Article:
1948 Unbound: Unleashing the Technical Present – Tokens
Sat, Dec 2, 2017, 3pm at Haus der Kulturen der Welt, Berlin
In the frame of Technosphere (2015-19) at Haus der Kulturen der Welt
Concept by Katrin Klingan, Christoph Rosol, Nicholas Houde, and Janek Müller in collaboration with Victoria Ivanova, Alexander Klose, Gerald Nestler, Sascha Pohflepp, Patricia Reed, and Benjamin Steininger.
Trailer for full event, in collaboration with Harry Sanderson.
Presentations, talks, performance
Simultaneous translation of the entire program EN<->DE
Full Program available on the HKW website.
With the establishment of universal standards for industrial goods, credit systems, and human rights around 1948, the world is transformed into a technocratic space of transactions. Orchestrated by the material and virtual circulation of Tokens—universal currencies, data, and bodies—economic infrastructures and legal mechanisms emerge and begin to regulate a global society. Within a visual-discursive scenery, theoretical and artistic contributions contour the technical standards of an infinitely circulating present.
With Anil Bawa-Cavia (computer scientist), Benjamin Bratton (media and design theorist), Anna Echterhölter (cultural theorist), Oscar Guardiola-Rivera (professor of law), Gerald Nestler (artist, writer), Vera Tollmann (cultural scientist) & Boaz M Levin (artist)
Program in collaboration with Victoria Ivanova (curator, cultural theorist) & Patricia Reed (artist, writer)
Anna Echterhölter and Oscar Guardiola-Rivera
Genealogies of Standardization
What kind of universal, token-based systems were envisioned around 1948 to recondition the war-torn world? With the post-WWII period came a series of economic problems generated by wartime debts, fragmented international relations and food shortages. Anna Echterhölter delves into projects such as Keynes’s ill-fated bancor currency and the United Nations’ Relief and Rehabilitation Association (UNRRA) in their attempts to alleviate these problems through token-based approaches that sought universalism and commensurability. In 1948, the Universal Declaration of Human Rights by the UN also sought a form of standardized legal structure that would tokenize the human subject. Oscar Guardiola-Rivera explores the implications of such a framework particularly as it has entrenched our contemporary condition in asymmetrical articulations of sovereignty, the imposition of Western ideas, and structural violence throughout the globe.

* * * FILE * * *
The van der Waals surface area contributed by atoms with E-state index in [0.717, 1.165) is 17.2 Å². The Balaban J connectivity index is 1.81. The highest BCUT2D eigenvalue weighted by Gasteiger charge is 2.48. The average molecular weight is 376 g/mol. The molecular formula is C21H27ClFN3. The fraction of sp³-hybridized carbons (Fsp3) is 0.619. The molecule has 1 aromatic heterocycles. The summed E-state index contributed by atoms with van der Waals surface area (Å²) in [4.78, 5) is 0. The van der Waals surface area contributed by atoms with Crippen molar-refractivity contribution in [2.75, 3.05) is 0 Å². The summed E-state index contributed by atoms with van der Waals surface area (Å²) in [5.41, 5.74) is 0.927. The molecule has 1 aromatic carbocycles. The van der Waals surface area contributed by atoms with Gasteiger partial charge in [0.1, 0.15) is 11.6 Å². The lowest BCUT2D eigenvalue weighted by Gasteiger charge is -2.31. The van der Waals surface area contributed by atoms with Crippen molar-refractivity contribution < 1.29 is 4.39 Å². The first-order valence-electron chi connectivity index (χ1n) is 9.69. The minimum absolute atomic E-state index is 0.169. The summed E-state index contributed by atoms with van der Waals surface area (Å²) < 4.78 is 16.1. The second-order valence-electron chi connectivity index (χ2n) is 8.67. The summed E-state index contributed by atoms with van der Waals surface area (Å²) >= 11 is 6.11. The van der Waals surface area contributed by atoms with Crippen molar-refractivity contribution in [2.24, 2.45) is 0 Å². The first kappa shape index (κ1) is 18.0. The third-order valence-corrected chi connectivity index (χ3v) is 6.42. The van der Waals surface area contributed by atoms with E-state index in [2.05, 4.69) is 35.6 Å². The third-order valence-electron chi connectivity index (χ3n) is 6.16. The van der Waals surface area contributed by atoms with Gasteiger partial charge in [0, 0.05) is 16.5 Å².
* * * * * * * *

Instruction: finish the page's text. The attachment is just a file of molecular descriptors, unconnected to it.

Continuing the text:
Benjamin Bratton, Vera Tollmann & Boaz Levin, and Anna Echterhölter
As economic and governance regimes scale to encompass our contemporary globalized condition, new technologies for integrating communication, addressability, and interfacial infrastructures become tantamount to a new form of sovereignty. Benjamin Bratton, addresses these emergent platform structures and their evolution through his conception of the Stack. Exploring this strange intersection of technology, economy, and governance in localized terms, Anna Echterhölter investigates the implications of voucher programs for food rationing in refugee camps run by intergovernmental institutions such as the World Food Program (WFP), and the UN High Commissioner on Refugees (UNHCR). Boaz Levin and Vera Tollman then move through the occulted, at-a-distance geographic presences of global finance by mapping the complex legal, political, and geospatial tools employed by global financial firms, using the City of London Corporation as a case study.
Benjamin Bratton, Oscar Guardiola-Rivera, and Gerald Nestler
Logics of Derivation
Risk is now calculated with increasing intensity and fed back into economic pricing models, governance strategies, and personal scores based on credit and lifestyle as abstract tokens both tradable and valuable. Benjamin Bratton tracks the multifarious dynamics that these logics and abstractions can generate. As derivatives incorporate their contingencies, they do so by excluding and relegating certain bodies, goods, and places as collateral damage. Oscar Guardiola-Rivera explores the consequences of incorporation and exclusion through international governance regimes increasingly determined by factored risk and contingency. Meanwhile, Blockchain technologies have set a new horizon for economic and political structures, challenging models of centralized governance and finance by employing “smart” contracts and exchangeable non-state tokens. What are the consequences of this innovative model for derivation? Gerald Nestler analyzes the tokenized material generated throughout the section on screen, and discusses the relationship these derivatives mediate between material reality and abstract valuation.
Final discussion moderated by Victoria Ivanova & Patricia Reed
A cumulative discussion amongst all contributors pointing to the future possibilities (and threats) unleashed by procedures related to tokenization and the inherent increase of abstraction these entail, particularly in relation to geopolitical re-design.